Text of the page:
Mahalia and Mouse are “war maggots,” children orphaned by the violent and ever changing civil war that has ravaged the bleak futuristic landscape of the United States eastern coast, and caused the Chinese peacekeepers to cut their losses and flee. They find temporary safety and shelter with Doctor Mahfouz, a kind physician who works hard helping their small village of civilian survivors stay alive. But when the United Patriot Front, a ragged gang of young men and child soldiers, invade Banyan Town while on the hunt for an escaped genetically engineered canine soldier named Tool (one of my all-time favorite characters), Mahalia and Mouse are dragged back into the danger and chaos of the civil war that destroyed their families and took Mahalia’s hand. In this dark companion novel to the Printz award- winning Ship Breaker, Paolo Bacigalupi paints a terrifying picture of a future that looks frighteningly similar to recent conflicts involving child soldiers in countries like Sierra Leone, Somalia, Sudan and Uganda. Though Bacigalupi’s precise, crisp prose and masterful plotting was as excellent as expected, I had a very hard time finishing this book because Mahalia and Mouse’s situation is so grim, the violence they endure is so pervasive, and any hope they find is brutally snatched away. But I know my reaction is no doubt what the author intended. Because if the readers of this book, and others that chronicle the real lives of child soldiers, are inspired to take action as a result of what they have read, then maybe someday the global epidemic of war and violence against children will end. A piercing, powerful book that will sear itself on your heart and soul.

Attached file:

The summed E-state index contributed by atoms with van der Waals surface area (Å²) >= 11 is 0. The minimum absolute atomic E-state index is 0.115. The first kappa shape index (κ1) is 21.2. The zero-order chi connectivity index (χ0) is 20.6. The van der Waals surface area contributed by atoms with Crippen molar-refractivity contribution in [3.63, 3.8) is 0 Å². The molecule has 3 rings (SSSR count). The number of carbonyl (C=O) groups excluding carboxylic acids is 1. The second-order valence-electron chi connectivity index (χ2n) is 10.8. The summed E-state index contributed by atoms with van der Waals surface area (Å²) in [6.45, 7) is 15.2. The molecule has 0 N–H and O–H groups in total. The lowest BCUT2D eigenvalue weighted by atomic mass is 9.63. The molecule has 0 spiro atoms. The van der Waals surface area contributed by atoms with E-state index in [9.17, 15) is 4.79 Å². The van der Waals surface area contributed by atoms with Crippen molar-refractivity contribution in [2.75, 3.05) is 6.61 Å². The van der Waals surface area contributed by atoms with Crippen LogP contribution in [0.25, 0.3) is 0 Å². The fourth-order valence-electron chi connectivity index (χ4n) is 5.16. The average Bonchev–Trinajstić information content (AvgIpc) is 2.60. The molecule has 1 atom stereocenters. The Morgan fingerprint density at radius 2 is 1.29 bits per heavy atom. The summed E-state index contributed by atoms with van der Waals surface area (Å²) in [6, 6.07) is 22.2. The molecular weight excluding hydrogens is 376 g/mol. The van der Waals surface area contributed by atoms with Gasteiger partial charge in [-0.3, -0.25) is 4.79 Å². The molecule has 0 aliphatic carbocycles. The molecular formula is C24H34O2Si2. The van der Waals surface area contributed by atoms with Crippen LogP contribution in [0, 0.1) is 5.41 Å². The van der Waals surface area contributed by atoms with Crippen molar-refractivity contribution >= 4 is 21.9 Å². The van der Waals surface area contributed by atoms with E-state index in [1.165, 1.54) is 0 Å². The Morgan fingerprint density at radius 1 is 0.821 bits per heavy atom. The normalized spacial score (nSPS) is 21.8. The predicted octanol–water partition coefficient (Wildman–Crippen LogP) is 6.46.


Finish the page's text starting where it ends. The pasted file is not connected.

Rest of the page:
Serious Lita and easy going Adam have been BFFs forever. But that doesn’t mean that they agree about stuff, especially when it comes to girl/boy stuff. They each have very different opinions about the best way to go about currying the favor of the opposite sex. So when Adam decides he’s going to write a self-help book for girls that gives them the secret scoop on what boys are really thinking, Lita is more than a little annoyed because a) Adam has NO idea what he’s talking about and b) Lita DOES know what she’s talking about because she advises clueless teens though her anonymous blog, “Ask Miz Fitz.” But she can’t tell Adam that because, well…it’s an anonymous blog. So she continues to fume while Adam continues to write and have no idea why Lita is so angry with him. Meanwhile, Adam develops a crush on a “skank”, while Lita starts dreaming about a “grease monkey” mechanic, but neither one of them is about to ask the other for dating advice. Finally, when Lita discovers that Adam’s research for his book has been collected in questionable ways and that his skank knows her grease monkey, the self-help really hits the fan. This rollicking read by one of my favorite authors reads like the teen version of Men Are From Mars, Women Are From Venus. Pete Hautman writes some of the sharpest, funniest teen dialogue around, and this title is no exception. Think you know what boys really want? Think you have any idea what goes on in girls’ heads? Think again!
Let’s be clear: Lucky Linderman is NOT lucky. First of all, he’s named after his grandfather, a Vietnam POW who’s presumed dead. Also, because of an ill-worded homework survey intended to liven up the social studies curriculum (“If you were going to commit suicide, what method would you choose?”) he’s on wrist-slashing watch by the assorted powers and teachers-that-be. He’s being seriously bullied by Neanderthal-in-training Nader McMillan, whose blood pressure doesn’t even rise when grinds Lucky’s face into the pavement. And did I mention that his distant parents are too involved in their own middle-aged misery to notice how wretched he is? Lucky hasn’t smiled in over six months, and so far nothing’s tempted him to start up again. The only place where Lucky doesn’t suck is his dreamscape, a humid jungle full of danger where he heroically rescues his grandfather over and over. But he can’t keep hiding in his dreams forever, and when Nader finally goes too far, Lucky begins seeing the ants—tiny heralds who tell him the hard truth about what he needs to do to get his life back. There’s only one problem—Lucky’s not sure he wants it. This darkly humorous book may be one of the best I’ve ever read about how it feels to be relentlessly, aggressively bullied and how adults don’t do nearly enough to protect teens who are being targeted. Lucky’s story is raw, ragged, honest and true and quite possibly happening to you or someone you know. The way to make it end is both the easiest and hardest thing to do—act. Tell. Help. Read. And don’t stop until you see a change.